Atlanta Summer Storm
The clouds rolled in, because thatâ€™s what clouds doâ€”
they roll. Oh, sometimes they drift or float or even scud,
but isnâ€™t it nicer when they roll,
having accumulated somewhere else?
Perhaps they built up over Alabama,
like an angry mob, coming from the various parts
of nowhere, like the spectators that gather
at the scenes of fights and accidents.
But unlike those somber, stationary crowds,
the storm moves, picks up momentum,
crosses the state line, makes its way across the sky
as it begins its ponderous march to the sea.
It mustâ€™ve started hours ago to be here now,
but regardless, here it isâ€”
what was blue earlier, now gray;
where there was tranquility, violence;
chaos where there was calm.
And there, amid the flash and fury,
the sky speaks, throwing its voice from cloud to cloud
and down to the timid earth, where we wait,
as frightened of what can hurt us as of what cannot.
A Midnight Train in Georgia
In the near distance, perhaps a mile or two,
a whistle blowsâ€”a train, announcing itself,
its rumbling weight on the tracks,
the approaching clip-clop of its iron hooves.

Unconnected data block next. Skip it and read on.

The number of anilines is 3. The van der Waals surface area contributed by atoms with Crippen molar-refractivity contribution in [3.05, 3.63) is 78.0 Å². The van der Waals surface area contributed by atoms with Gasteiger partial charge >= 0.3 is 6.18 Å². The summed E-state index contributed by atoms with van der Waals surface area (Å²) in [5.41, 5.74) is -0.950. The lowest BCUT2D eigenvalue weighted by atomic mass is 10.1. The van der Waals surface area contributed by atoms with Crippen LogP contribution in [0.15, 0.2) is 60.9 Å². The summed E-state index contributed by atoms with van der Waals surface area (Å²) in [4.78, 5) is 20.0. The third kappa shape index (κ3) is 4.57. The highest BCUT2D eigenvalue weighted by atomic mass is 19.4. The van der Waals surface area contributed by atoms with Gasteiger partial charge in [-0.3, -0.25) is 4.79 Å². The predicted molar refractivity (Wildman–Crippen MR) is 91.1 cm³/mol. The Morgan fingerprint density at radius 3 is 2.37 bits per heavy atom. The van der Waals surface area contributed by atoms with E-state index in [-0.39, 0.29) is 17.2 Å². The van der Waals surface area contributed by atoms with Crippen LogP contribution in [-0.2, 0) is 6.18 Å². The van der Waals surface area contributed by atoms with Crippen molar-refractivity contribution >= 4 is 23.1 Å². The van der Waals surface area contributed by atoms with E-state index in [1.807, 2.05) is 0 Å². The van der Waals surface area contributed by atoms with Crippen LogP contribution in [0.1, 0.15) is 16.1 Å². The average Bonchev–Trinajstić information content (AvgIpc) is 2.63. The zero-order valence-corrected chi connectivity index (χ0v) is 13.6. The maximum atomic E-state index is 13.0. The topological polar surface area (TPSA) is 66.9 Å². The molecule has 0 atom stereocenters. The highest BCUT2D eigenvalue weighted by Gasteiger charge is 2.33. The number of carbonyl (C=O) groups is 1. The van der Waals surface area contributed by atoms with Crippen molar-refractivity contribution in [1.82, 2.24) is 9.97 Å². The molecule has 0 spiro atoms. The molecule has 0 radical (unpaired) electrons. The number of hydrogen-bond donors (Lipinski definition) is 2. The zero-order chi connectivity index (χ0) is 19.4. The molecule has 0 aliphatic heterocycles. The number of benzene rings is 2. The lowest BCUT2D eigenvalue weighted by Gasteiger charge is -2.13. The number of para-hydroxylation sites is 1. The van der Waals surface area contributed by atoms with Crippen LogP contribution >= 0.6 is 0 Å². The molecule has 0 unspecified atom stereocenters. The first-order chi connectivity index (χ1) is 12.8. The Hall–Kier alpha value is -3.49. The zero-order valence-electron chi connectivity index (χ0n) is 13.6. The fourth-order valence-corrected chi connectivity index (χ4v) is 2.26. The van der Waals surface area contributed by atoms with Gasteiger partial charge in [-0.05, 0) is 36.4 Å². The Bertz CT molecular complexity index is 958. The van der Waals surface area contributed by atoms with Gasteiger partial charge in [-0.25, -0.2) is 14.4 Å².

The whistle calls the only name it knows
into the broken silence, the same name
it calls at every crossing, in every town,
not knowing what dreams it interrupts,
not caring whom it might wake.
My First Time in Paris
It was in the first grade, I think,
that my teacher, Mrs. Green, got crafty.
With several boxes of plaster
and a package of paper plates,
we set about the task of imprintingâ€”
the sort of gooey project loved by all
right-minded six year-olds.
Each with an empty plate before us,
Mrs. Green mixed and poured the plaster
and thenâ€”this was my favorite partâ€”
instructed us to spread our fingers
as wide as we could, and thrust
our hands into the denseness of it
and simply be still for a while,
feel it cold and wet as it hardened,
making our life-lines somehow permanent.
When we took our hands out of our plates,
we saw the replicas of ourselves that remained.
After scratching our names at the bottom
(with toothpicks, as I recall),
we brushed some brownish liquid
over the surface, to give it texture
and depth, to make it readable.
The next day, we took them home
and proudly offered them to our parents.
When I visit home, there I am,
on a small ledge above the kitchen cabinets.
Sometimes I take it down, and smile,
and try to fit my hand into it again.
When the visits end and I am gone,
my parents stare up at it sometimes,
and try to put my hand back in it, too.